A slow start to the year and heightened uncertainty surrounding Brexit mean economic growth is likely to remain subdued, according to a new report from Danske Bank.
In the Bank’s latest Northern Ireland Quarterly Sectoral Forecasts report, published today, Danske Bank is forecasting that the Northern Ireland economy will grow by 0.9 per cent in 2018 and 1.1 per cent in 2019.
Danske Bank also expects relatively modest GDP growth in the UK with the economy forecast to grow by 1.3 per cent this year and by 1.4 per cent next year.
The Bank expects the average rate of jobs growth in Northern Ireland to be positive this year and next year. The number of employee jobs is forecast to increase by 0.7 per cent in 2018 and 0.2 per cent in 2019.
Conor Lambe, Danske Bank Chief Economist, said: “In the first quarter of 2018, the Northern Ireland economy experienced a rather sluggish start to the year as a combination of above-target inflation, adverse weather conditions and continuing political uncertainty, regarding both the lack of an Executive and Brexit, acted as a drag on growth.
“The economy is expected to perform slightly better in the rest of the year but consumers and businesses are still facing challenges. Household spending power is slowly recovering but consumers remain under some pressure and heightened uncertainty surrounding Brexit is negatively affecting business investment. These factors are likely to lead to underwhelming economic growth in both 2018 and 2019.
“One positive that came out of the data for the start of 2018 was a very healthy rate of jobs growth, with the highest annual increase in the overall number of employee jobs since the series began in 2005. Given this strong data, we have revised our forecast for employment growth in 2018 upwards from 0.4 per cent in our last report to 0.7 per cent in the latest release.”
The services sector should continue to underpin growth in Northern Ireland, with strong performances forecast for the administrative & support (3.2 per cent in 2018 and 3.5 per cent in 2019), information & communication (3.1 per cent in 2018 and 3.4 per cent in 2019) and professional services (2.4 per cent in 2018 and 2.8 per cent in 2019) sectors.
Following a rise in consumer confidence in Northern Ireland, and strong first quarter jobs data, the Bank has revised its forecasts for wholesale & retail trade up slightly to 1.4 per cent in 2018 and 1.2 per cent in 2019.
Construction growth in Northern Ireland is forecast at 0.9 per cent in 2018 and 1.3 per cent in 2019, following a strong end to last year.
Growth in the manufacturing sector is forecast at 0.7 per cent in 2018 and 1.0 per cent in 2019. The latest data showed a weak start to the year for manufacturing output and high input costs, as well as the continuing uncertainty regarding future trade policy following Brexit, are impacting potential growth in this sector.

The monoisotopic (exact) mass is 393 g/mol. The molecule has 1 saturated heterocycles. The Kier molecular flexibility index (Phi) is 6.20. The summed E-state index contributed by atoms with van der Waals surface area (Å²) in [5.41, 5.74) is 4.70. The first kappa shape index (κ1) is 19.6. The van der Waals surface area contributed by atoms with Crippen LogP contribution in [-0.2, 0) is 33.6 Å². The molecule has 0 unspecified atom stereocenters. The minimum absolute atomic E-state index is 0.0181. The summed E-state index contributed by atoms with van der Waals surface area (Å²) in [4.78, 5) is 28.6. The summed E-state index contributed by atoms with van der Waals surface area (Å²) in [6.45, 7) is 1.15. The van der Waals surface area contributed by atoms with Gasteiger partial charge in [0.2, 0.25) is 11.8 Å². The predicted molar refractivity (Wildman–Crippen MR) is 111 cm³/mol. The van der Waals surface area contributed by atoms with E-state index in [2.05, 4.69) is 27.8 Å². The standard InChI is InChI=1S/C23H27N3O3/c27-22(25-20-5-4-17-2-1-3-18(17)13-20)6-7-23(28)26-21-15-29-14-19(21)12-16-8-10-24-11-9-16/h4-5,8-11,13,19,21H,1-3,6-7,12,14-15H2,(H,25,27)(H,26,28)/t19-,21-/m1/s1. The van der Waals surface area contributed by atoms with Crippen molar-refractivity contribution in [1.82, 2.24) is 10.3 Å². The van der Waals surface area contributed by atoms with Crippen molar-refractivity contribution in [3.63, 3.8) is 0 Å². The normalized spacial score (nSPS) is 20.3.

Public administration & defence continues to have the weakest outlook of the sectors of the Northern Ireland economy, with a decline in output of 1.2 per cent forecast for 2018 and a further 0.9 per cent contraction expected in 2019.
Labour market outlook
The administrative & support services sector is expected to have the fastest jobs growth in 2018 of 2.5 per cent, closely followed by construction (2.4 per cent) and professional, scientific & technical services (2.3 per cent). In 2019, these three sectors are expected to experience employment increases of 1.2 per cent, 1.3 per cent and 1.1 per cent respectively.
Employment in the manufacturing sector is forecast to grow by 0.7 per cent in 2018 and 0.4 per cent in 2019. Despite the latest data showing a decline in manufacturing output in the first quarter of 2018, the sector experienced strong jobs growth of around 1,200 additional jobs – the largest quarterly increase since 2014.
Wholesale & retail trade, the sector with the largest number of employee jobs, is forecast to experience a decline in the number of jobs of 0.1 per cent in 2018 and a further 0.1 per cent fall in 2019.
Overall, the Bank is forecasting that the unemployment rate in Northern Ireland will average 3.3 per cent in 2018, but rise to 3.6 per cent in 2019.
Risks and uncertainties
A number of risks and uncertainties could affect the economy going forward. These include political uncertainty in Northern Ireland, Brexit and global issues such as rising protectionism.
Mr Lambe added: “Northern Ireland has now been without a devolved government since January 2017 and concerns remain over the lack of local decision-making and inadequate representation in the Brexit process. This political uncertainty is negatively impacting both consumer and business confidence.
“As the UK continues to make arrangements for leaving the EU in March 2019, there are still significant decisions to be made. With regards to the future trading relationship, the UK has yet to set out any meaningful, realistic and detailed plans for how it sees trade and border arrangements with the EU operating in the longer-term. With time running out, the UK Government now needs to accept that it’s decision time and take the steps needed to minimise the damage that Brexit will cause to the UK and Northern Ireland economies.”
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